Even easy train may help the mind age, examine suggests

New research suggests that even a simple exercise routine can help older Americans with mild memory problems.

Doctors have long advised that physical activity helps keep a healthy brain. But the government-funded study marks the longest-running test of whether exercise makes any difference when memory starts to slip – research conducted amid the pandemic has added isolation to the list of risks to the participants’ brain health.

The researchers recruited about 300 sedentary older adults with subtle memory changes known as mild cognitive impairment or MCI — a condition that is sometimes, but not always, a precursor of Alzheimer’s disease. Half were assigned aerobic exercises and the rest were stretching and balancing movements that only modestly increased their heart rate.

Another key ingredient: Participants in both groups were noticed by trainers who worked with them at YMCAs around the country – and when COVID-19 closed gyms, that helped they continue to move at home through video calls.

After a year, cognitive testing showed no group had deteriorated overall, said Laura Baker, a neuroscientist at Wake Forest School of Medicine. Nor did the brain scans show the shrinking that accompanies worsening memory problems, she said.

By comparison, similar MCI patients in another long-term brain health study – but without exercise – experienced significant cognitive decline over a year.

Those early findings were surprising, and the National Institute on Aging warned that following non-exercise people in the same study would provide better evidence.

But the results suggest “this can be done for everyone” — not just seniors who are healthy enough to work a sweat, said Baker, who presented the data Tuesday at the National of the Alzheimer’s Disease Association. “Exercise should be part of prevention strategies” for at-risk seniors.

Previous research has found that regular physical activity of any kind can reduce harmful inflammation and increase blood flow to the brain, says Maria Carrillo, scientific director of the Alzheimer’s Association said.

But the new research is particularly intriguing because the pandemic has hit midway, leaving already vulnerable seniors socially isolated — something that has long been known to increase the risk of contracting the disease. memory problems, says Carrillo.

It’s an uncomfortable time for dementia research. Doctors hesitate to prescribe a high-priced new drug called Aduhelm is believed to be the first method of slowing the progression of Alzheimer’s disease – but it is not yet clear if it will actually help patients. Researchers last month reported another drug that works similarly – by targeting the amyloid plaques that are hallmarks of Alzheimer’s disease – failed a key study.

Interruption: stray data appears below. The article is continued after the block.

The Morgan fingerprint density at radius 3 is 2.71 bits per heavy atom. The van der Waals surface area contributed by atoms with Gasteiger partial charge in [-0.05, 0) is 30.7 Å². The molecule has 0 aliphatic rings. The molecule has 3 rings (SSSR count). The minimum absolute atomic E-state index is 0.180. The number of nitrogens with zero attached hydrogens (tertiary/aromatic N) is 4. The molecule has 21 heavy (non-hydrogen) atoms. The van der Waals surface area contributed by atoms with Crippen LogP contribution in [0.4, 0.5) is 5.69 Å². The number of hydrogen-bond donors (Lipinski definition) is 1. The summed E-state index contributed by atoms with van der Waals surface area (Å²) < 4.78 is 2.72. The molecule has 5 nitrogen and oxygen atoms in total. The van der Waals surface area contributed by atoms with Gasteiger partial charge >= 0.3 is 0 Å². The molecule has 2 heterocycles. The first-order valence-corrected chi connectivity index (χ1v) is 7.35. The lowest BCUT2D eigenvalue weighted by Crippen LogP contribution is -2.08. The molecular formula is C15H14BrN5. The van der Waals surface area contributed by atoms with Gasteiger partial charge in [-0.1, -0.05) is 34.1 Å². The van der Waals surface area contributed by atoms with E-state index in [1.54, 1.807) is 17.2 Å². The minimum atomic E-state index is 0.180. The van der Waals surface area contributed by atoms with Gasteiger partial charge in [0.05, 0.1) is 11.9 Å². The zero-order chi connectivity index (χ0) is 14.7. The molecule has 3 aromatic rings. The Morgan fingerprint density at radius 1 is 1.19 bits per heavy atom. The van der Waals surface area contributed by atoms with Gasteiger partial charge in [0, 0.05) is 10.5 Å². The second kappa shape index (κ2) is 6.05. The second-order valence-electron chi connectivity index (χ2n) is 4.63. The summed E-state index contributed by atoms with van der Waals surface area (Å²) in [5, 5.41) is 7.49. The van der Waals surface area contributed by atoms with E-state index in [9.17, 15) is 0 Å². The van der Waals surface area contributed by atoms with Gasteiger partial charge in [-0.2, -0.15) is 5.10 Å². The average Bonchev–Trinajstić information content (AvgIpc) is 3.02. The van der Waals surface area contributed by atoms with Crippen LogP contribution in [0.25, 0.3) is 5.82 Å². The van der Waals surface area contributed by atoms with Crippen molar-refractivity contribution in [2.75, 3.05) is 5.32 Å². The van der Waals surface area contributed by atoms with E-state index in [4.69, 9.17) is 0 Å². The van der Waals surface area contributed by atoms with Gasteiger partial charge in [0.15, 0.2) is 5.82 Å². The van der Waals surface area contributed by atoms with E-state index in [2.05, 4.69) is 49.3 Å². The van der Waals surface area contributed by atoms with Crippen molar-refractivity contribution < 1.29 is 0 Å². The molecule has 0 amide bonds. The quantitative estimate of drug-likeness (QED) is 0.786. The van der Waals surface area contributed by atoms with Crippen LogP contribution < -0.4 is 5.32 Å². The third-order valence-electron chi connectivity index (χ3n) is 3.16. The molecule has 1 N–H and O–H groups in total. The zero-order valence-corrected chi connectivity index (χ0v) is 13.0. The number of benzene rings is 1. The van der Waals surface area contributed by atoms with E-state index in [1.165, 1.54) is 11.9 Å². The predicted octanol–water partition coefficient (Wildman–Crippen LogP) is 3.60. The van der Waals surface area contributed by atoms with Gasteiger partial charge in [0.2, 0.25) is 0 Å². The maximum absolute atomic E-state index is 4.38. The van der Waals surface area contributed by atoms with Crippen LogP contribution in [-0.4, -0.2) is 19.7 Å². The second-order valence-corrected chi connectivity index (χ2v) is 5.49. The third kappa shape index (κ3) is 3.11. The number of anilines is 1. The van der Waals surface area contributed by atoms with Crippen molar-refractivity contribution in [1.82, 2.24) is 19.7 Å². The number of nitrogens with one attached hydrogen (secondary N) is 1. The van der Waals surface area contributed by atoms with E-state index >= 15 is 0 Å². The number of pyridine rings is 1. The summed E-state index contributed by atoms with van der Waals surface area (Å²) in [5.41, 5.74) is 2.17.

“While amyloid plays an important role, it is important that drug manufacturers increasingly target the many other factors that can lead to dementia, as effective treatment or prevention,” Carrillo said. Results will likely require a combination of custom strategies.

An example of a new approach: Sometimes in dementia, the brain has trouble processing blood sugar and fats for the energy it needs, John Didsbury of T3D Therapeutics told the meeting. Alzheimer. His company is testing a pill aimed at boosting metabolism, with results expected next year.

Meanwhile, it is increasingly urgent to address whether steps people can take today – like exercising – can provide at least some protection.

How much and what kind of exercise? In Baker’s study, seniors were told to be physically active for 30 to 45 minutes four times a week, whether on a vigorous treadmill or stretching exercises. That’s a big question for anyone who’s sedentary, but Baker says the effects of MCI on the brain make it even harder for people to plan and stick to a new activity.

Hence the social stimulation – which she noted when each participant completed more than 100 hours of exercise. Baker suspects that sheer volume can explain why even simple stretching provides a clear benefit. Baker’s data has yet to be analyzed.

“We’re not going to do this exercise alone,” said Retired Agricultural Researcher Doug Maxwell of Verona, Wisconsin, who participated in the study with his wife.

The duo, both 81, were assigned to extended classes. After that, they felt so good that when the study ended, they bought the e-bike in the hope of being able to do more – efforts that Maxwell admits are hard to keep up with.

Next up: Baker is leading an even larger study of older adults to see if adding exercise to other unlikely steps like a heart-healthy diet, brain games and Can social stimulation together reduce dementia risk?

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The Associated Press Health and Science Division receives support from the Howard Hughes Health Institute’s Science Education Department. AP is solely responsible for all content.

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